Unconditional respect for every person

To talk about human rights in the light of the Gospel, we should first look at the person of Jesus and what the Gospels tell us about him. The first thing that strikes us in many episodes of Jesus’ life is how he welcomes and respects every human being, adult and child alike. He recognises, as we are taught to do, the dignity of every person, created in the image of God.

We know that he calls God “Abba” (father) and that for him, every human being is a son and daughter of God, loved by Him. As pointed out by his adversaries, he was no respecter of persons: “Master, we know that you are an honest man and that you are not afraid of anyone because human rank means nothing to you and that you teach the way of God in all honesty”. (Mark 12, 14).

More than that, he readily defends those oppressed, marginalised, sidelined, despised or ignored. Episodes like that of Zacchaeus even show us his predilection for this kind of person.

He also asks us to change our thinking and adopt the same attitude as he does: unconditional respect for every person. To this end, he goes so far as to give children as examples to adults, women as examples to men, sinners as examples to the righteous (or those who think they are), and non-Jews as examples to Jews. In so doing, he revolutionised religion and the prevailing culture where, as in our societies, hierarchies and organisational charts count. For him, each person has his/her value and dignity, and he shows this and declares it.

His commandment is clear: “Love your neighbour as yourself”. He explains: “In so far as you did this to one of the least of these brothers of mine, you did it to me … For I was hungry, and you gave me food; I was thirsty, and you gave me drink; I was a stranger and you made me welcome; lacking clothes and you clothed me, sick and you visited me” (Mt 25:40, 35-36). Jesus identifies with each person.

The Compendium of the Social Doctrine of the Church

The Compendium of the Social Doctrine of the Church, this second part of the Church’s catechism, as Pope John Paul II would call it – often little known and rarely taught in catechesis – underlines this in its own way: “the roots of human rights are to be found in the dignity that belongs to each human being” (no. 153). The Compendium continues: “These rights are universal, inviolable and inalienable. Universal, because they are present in all human beings, without exception of time, place or subject. Inviolable insofar as they are inherent in the human person and in human dignity. Inalienable, insofar as ‘no one can legitimately deprive another person whoever they may be of these rights since this would do violence to their nature”.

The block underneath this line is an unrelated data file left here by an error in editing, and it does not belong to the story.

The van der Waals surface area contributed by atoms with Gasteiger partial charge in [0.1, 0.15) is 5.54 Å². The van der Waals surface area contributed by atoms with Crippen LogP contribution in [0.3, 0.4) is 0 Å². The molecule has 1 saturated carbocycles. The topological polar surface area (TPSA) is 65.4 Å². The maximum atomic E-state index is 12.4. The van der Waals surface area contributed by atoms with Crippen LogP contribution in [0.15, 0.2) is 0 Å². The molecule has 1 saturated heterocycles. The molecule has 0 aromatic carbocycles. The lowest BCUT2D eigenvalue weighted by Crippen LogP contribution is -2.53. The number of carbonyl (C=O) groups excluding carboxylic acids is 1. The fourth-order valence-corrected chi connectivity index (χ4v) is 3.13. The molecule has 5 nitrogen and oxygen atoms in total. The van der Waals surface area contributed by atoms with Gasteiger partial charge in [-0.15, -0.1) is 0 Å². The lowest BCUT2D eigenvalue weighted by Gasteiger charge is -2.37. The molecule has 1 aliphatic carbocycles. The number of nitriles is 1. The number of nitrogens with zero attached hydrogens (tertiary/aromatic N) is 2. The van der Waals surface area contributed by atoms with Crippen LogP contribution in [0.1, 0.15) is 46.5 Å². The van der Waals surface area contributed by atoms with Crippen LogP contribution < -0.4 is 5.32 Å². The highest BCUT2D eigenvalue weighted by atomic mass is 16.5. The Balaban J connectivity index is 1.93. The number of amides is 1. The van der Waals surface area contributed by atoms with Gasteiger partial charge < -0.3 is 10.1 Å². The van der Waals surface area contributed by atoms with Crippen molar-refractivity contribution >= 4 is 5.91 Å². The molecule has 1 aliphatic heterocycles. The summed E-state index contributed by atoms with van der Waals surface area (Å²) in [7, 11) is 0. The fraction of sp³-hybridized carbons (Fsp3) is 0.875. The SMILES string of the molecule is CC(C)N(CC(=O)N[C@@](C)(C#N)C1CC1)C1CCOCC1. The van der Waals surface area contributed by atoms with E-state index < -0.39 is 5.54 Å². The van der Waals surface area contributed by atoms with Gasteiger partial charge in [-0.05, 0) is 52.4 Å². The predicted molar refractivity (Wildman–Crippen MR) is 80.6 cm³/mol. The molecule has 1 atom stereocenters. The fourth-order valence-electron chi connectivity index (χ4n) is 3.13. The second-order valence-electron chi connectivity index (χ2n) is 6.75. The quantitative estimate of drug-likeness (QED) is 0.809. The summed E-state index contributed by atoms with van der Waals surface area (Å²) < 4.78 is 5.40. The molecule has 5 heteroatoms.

The previous number of the Compendium already stated: “The Church’s Magisterium has not failed to note the positive value of the Universal Declaration of Human Rights, adopted by the United Nations on 10 December 1948, which John Paul II defined as a true ‘milestone placed on the path of humanity’s moral progress’” (no. 152).

My experience

The importance of this Universal Declaration is well-known almost everywhere in the world today. In my experience of working for Justice, Peace and the Integrity of Creation in Rwanda, I have seen how, if we base ourselves on these rights, we can reach an agreement between people from all walks of life. For example, I took part in the establishment of an Association for the Defence of Human Rights and Public Freedoms (ADL). I got involved in concrete ways, with people from other Churches and other religions – or no religion at all – in joint actions that had a great impact on the country up until the genocide of 1994.

Subsequently, I also participated in the campaign for an international ban on anti-personnel landmines in Brussels, within the framework of Pax Christi, and in conjunction with other associations and numerous other networks worldwide. This campaign was successful: the Convention on the Prohibition of the Use, Stockpiling, Production and Transfer of Anti-Personnel Mines and their Destruction was signed in Oslo on 18 September 1997 by 122 governments in Ottawa in December and entered into force on 1 March 1999.

Our fight

For a Christian and a M.Afr., this fight against the proliferation of weapons is undoubtedly a form of solidarity – a form of fundamental commitment. We must continue this fight, as well as the battle to abolish the death penalty in all countries. According to statistics for 2021, 106 States have abolished the death penalty for all crimes, 8 have abolished it for ordinary crimes, and 50 respect the moratorium on both de jure and de facto executions, making a total of 164 States. On the other hand, the death penalty is still applied in 54 States and territories, including some African countries. We still have more work to do in this area!

I will end by mentioning another subject close to my heart: the commitment to active and evangelical non-violence. This begins with non-violent communication, Marshall Rosenberg’s method, with which many of us are familiar, but it goes much further.

We know that non-violent campaigns and actions can only overcome some of the world’s most significant structural injustices. I like to give the examples of colonialism (Gandhi), racial segregation in the United States (Martin Luther King), communism (Lech Walesa and John Paul II), apartheid in South Africa (Nelson Mandela), not forgetting, of course, slavery: didn’t Cardinal Lavigerie become famous worldwide for his anti-slavery campaign? Only active non-violence, supported by large crowds, has eradicated these plagues on humanity.

In the end, wasn’t it the attitude of Jesus and the words of the Gospel – like those in the Sermon on the Mount – that inspired the personalities mentioned and spurred crowds into action?

By: Guy Theunis, M.Afr.